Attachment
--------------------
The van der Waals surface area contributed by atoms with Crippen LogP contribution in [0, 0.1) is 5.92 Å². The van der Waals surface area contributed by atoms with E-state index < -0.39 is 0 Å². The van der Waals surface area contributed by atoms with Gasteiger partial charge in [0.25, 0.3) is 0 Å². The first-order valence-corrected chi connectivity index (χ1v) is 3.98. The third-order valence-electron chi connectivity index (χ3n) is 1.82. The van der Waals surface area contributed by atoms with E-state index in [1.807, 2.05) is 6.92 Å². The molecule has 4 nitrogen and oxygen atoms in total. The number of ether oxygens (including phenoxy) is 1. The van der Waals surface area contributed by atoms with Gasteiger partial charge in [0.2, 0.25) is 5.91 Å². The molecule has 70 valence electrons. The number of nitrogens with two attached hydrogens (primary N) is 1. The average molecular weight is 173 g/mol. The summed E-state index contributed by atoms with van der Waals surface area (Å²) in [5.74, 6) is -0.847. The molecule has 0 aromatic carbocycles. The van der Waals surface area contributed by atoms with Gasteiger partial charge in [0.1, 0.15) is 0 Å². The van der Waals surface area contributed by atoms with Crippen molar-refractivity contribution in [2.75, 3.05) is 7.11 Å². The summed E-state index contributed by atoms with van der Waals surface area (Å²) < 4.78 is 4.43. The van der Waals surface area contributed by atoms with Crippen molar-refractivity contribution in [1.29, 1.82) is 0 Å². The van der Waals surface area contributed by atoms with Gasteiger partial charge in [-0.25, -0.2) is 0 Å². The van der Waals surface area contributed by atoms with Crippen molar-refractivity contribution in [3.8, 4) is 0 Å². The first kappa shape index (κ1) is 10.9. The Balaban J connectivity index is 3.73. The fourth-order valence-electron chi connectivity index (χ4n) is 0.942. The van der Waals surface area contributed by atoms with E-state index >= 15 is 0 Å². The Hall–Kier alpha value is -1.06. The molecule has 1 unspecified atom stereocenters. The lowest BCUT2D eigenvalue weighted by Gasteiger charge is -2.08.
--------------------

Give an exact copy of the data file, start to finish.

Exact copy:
The van der Waals surface area contributed by atoms with Crippen LogP contribution in [0, 0.1) is 5.92 Å². The van der Waals surface area contributed by atoms with E-state index < -0.39 is 0 Å². The van der Waals surface area contributed by atoms with Gasteiger partial charge in [0.25, 0.3) is 0 Å². The first-order valence-corrected chi connectivity index (χ1v) is 3.98. The third-order valence-electron chi connectivity index (χ3n) is 1.82. The van der Waals surface area contributed by atoms with E-state index in [1.807, 2.05) is 6.92 Å². The molecule has 4 nitrogen and oxygen atoms in total. The number of ether oxygens (including phenoxy) is 1. The van der Waals surface area contributed by atoms with Gasteiger partial charge in [0.2, 0.25) is 5.91 Å². The molecule has 70 valence electrons. The number of nitrogens with two attached hydrogens (primary N) is 1. The average molecular weight is 173 g/mol. The summed E-state index contributed by atoms with van der Waals surface area (Å²) in [5.74, 6) is -0.847. The molecule has 0 aromatic carbocycles. The van der Waals surface area contributed by atoms with Gasteiger partial charge in [0.1, 0.15) is 0 Å². The van der Waals surface area contributed by atoms with Crippen molar-refractivity contribution in [2.75, 3.05) is 7.11 Å². The summed E-state index contributed by atoms with van der Waals surface area (Å²) < 4.78 is 4.43. The van der Waals surface area contributed by atoms with Crippen molar-refractivity contribution in [1.29, 1.82) is 0 Å². The van der Waals surface area contributed by atoms with Gasteiger partial charge in [-0.25, -0.2) is 0 Å². The van der Waals surface area contributed by atoms with Crippen molar-refractivity contribution in [3.8, 4) is 0 Å². The first kappa shape index (κ1) is 10.9. The Balaban J connectivity index is 3.73. The fourth-order valence-electron chi connectivity index (χ4n) is 0.942. The van der Waals surface area contributed by atoms with E-state index >= 15 is 0 Å². The Hall–Kier alpha value is -1.06. The molecule has 1 unspecified atom stereocenters. The lowest BCUT2D eigenvalue weighted by Gasteiger charge is -2.08.